Momsicle asked nicely, so I’m interrupting my recent anxiety-inducing chat about bodily exams to share some of my tips for traveling with kids in tow over the holiday season.
Just the thought of being in an airport with anyone who still watched NickJr is enough to make most of us want to slip 3oz of Jack Daniels into our carry-on. Actually packing bags and flying during the busiest travel season of the year with the little buggers? This experience can, if done without ample preparedness, be about as pleasant as getting a thrombosed hemorrhoid cut off or spending a rainy Saturday in Chuck E Cheese*.
* Yes, I have actually done both of these and would rather do them again that “wing it” when it comes to traveling with my kids.
My Credentials as A Mom Traveler
- We live a 4(ish) hour drive from my mom and a 3.5(ish) hour flight from the in-laws.
- We go see both regularly, and have ever since my 1st kid was 2 months old (to the day).
- Our kids are 22 months apart in age, which means we’ve traveled with a Newborn Nursing High Maintenance Baby Girl and her Terrible Two’s Big Brother many times. If we didn’t throw in the towel then, we must be doing something right.
- We often travel around my husband’s busiest work periods, so I usually have to do all the prep myself, sometimes even having to meet him at the gate or fly (or drive) solo with the kids. Being outnumbered by sly, feisty children frightens me, so to survive I must be prepared.
- Our kids are now 3.5yo & 5.5yo and we have yet to forget them** or one of their lovies in another state. This in itself is a huge accomplishment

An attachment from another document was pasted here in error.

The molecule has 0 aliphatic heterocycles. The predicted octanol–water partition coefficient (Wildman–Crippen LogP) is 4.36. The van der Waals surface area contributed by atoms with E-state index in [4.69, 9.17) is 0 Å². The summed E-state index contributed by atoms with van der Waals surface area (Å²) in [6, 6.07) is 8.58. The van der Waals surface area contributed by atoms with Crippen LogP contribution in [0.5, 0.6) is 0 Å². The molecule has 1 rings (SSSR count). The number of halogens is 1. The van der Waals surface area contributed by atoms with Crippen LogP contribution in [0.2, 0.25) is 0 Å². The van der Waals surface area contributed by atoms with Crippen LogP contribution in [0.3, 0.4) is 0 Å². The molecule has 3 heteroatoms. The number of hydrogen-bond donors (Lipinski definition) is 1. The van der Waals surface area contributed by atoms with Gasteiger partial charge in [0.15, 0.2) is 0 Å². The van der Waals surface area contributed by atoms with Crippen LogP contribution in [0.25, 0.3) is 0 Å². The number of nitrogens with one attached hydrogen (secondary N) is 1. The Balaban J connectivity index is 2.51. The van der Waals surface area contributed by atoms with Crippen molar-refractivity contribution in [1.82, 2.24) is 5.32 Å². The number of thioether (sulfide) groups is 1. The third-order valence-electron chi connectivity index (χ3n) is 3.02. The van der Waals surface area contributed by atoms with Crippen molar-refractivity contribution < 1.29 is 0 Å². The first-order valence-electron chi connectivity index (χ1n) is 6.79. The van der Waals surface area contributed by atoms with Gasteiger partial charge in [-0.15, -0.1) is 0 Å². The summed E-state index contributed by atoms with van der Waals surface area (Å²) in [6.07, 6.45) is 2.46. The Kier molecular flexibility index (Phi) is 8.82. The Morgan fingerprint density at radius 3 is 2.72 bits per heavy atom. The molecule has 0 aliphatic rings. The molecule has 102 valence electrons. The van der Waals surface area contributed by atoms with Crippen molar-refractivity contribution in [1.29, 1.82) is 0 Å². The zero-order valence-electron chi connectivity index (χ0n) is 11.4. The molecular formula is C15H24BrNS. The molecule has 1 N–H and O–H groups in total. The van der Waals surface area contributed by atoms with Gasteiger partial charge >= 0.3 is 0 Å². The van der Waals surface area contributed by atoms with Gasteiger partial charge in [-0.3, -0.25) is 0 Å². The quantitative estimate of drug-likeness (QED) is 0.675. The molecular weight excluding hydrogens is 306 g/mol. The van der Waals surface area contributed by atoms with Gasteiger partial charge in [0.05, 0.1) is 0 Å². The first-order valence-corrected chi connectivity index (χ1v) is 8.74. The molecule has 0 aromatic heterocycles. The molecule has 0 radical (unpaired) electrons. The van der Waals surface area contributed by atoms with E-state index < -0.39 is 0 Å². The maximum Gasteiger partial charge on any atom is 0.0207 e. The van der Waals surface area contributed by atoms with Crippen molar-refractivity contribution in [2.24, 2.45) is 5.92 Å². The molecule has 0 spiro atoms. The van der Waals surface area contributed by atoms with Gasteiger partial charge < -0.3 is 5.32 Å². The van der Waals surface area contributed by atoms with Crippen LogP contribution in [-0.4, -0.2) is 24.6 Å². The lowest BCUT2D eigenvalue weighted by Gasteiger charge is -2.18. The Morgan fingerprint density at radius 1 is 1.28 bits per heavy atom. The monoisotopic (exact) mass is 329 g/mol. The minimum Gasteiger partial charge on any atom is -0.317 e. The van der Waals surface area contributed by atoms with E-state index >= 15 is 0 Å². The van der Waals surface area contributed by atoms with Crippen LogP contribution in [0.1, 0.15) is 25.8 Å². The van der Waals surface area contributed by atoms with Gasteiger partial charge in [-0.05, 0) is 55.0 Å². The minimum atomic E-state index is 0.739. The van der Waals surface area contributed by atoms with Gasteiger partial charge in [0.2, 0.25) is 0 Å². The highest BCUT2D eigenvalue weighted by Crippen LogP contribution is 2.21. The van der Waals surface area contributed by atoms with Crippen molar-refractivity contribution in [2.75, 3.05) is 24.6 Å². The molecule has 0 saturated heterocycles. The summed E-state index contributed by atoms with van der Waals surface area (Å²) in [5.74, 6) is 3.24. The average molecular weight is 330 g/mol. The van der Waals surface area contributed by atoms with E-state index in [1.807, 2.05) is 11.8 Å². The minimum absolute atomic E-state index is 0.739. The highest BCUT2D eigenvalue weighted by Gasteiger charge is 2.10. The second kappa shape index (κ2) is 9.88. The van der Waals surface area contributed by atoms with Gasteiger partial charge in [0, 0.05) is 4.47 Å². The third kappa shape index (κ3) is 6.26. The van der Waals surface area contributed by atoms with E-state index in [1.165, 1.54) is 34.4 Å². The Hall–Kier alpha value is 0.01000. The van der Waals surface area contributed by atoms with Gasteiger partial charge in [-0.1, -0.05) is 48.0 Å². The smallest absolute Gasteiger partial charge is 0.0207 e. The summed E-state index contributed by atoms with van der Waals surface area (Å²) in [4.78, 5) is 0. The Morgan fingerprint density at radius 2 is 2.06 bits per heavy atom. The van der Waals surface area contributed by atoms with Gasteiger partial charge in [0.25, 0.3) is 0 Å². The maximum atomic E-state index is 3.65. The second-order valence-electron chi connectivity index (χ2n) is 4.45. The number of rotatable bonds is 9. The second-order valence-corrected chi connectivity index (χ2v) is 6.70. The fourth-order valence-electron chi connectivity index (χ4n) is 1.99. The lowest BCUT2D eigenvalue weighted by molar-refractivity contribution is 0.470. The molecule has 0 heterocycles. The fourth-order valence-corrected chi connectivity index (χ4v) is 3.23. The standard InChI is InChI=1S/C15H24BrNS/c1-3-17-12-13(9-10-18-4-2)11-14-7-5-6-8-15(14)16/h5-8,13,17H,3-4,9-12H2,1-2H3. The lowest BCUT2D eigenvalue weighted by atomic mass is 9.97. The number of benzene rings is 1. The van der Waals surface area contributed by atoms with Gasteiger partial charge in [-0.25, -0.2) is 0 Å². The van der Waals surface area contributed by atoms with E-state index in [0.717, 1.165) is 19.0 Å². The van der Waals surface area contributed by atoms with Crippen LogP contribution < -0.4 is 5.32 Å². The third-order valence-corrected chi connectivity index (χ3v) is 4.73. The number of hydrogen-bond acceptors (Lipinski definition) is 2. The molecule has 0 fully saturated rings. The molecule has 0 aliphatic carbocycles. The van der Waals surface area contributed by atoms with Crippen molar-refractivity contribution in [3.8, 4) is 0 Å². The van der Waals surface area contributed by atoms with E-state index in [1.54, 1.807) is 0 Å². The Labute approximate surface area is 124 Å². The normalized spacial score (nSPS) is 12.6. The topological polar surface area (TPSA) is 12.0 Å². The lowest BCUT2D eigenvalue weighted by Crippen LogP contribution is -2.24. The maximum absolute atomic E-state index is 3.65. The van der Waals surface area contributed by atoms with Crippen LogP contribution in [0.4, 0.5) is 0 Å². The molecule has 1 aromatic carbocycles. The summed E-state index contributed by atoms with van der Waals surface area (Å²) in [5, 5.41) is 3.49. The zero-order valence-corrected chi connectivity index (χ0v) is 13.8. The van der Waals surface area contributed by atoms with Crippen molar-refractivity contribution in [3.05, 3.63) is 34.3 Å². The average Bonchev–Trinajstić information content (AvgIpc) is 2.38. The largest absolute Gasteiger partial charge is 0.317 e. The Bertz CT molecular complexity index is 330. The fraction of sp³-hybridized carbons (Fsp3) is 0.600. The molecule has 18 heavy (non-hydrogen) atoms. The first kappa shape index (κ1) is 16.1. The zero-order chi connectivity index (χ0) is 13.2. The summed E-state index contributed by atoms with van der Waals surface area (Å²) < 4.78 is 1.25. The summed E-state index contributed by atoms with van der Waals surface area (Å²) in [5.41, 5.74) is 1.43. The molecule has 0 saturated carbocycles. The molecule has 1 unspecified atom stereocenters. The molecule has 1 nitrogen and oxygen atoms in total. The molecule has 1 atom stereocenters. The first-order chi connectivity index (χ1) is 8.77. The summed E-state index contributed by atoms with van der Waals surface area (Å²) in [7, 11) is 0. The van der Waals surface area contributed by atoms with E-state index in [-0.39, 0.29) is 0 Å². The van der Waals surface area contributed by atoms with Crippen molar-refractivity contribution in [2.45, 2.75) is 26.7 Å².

** Deliberately or otherwise
So now, let me get to the actual tips.
PREPARE TO PACK
I keep an ongoing packing list on my computer as a Word document in a folder titled “Travel”. Each time I go somewhere, I open the last time I did a similar trip, see what I packed, update it accordingly and save a new version of it. This prevents me from having to write a new list every time I travel. As the kids get older, their needs change (from bottles to sippy cups, diapers to Pull-Ups to underwear, etc). I can look at packing lists from when #1 was the age #2 is now to see what I brought with me to Grandma’s, the In-Law’s, a warm-weather vacation back then.
Here’s a basic version of what I use:
You’ll see I have a list of categories under each kid (and myself). Be super-detailed under each category. Like under “SLEEPING” you may not just need a PackNPlay, you may need the PnP, sheets, special blankey, sleep lovey, white noise machine, night-light, and so on. A favorite sleep tip of mine is to take the used pillowcases right off your kids’ pillows & bring them with you. When they lay down at night, they will smell the familiar smell of home and what they usually fall asleep breathing in at night.
Write your detailed list up once, save it, update it the next time you travel. This way once you get closer to your travel date, you can add things to your list as you think of them, print it out when it’s time to pack, and be less likely to forget anything.
The key to this working? Check everything off once you pack it, bring the list with you so when you’re re-packing to come home you don’t forget anything at the hotel/Grandma’s house.
This list seems a bit OCD, but kids are very distracting. A detailed packing list helps you remember all the important stuff, even if your kids are sitting in the suitcases as you pack them.
Go to Grandma’s house a lot? Ask her if you can leave some supplies there. A box with the basics like diapers, night-light, child locks, diaper cream, bath wash, monitor, a couple toys & books, some toiletries for you as well. Keep track of this in your newly-created “Travel” folder on your computer, so you know what you don’t have to pack as well.
Speaking of Grandma’s….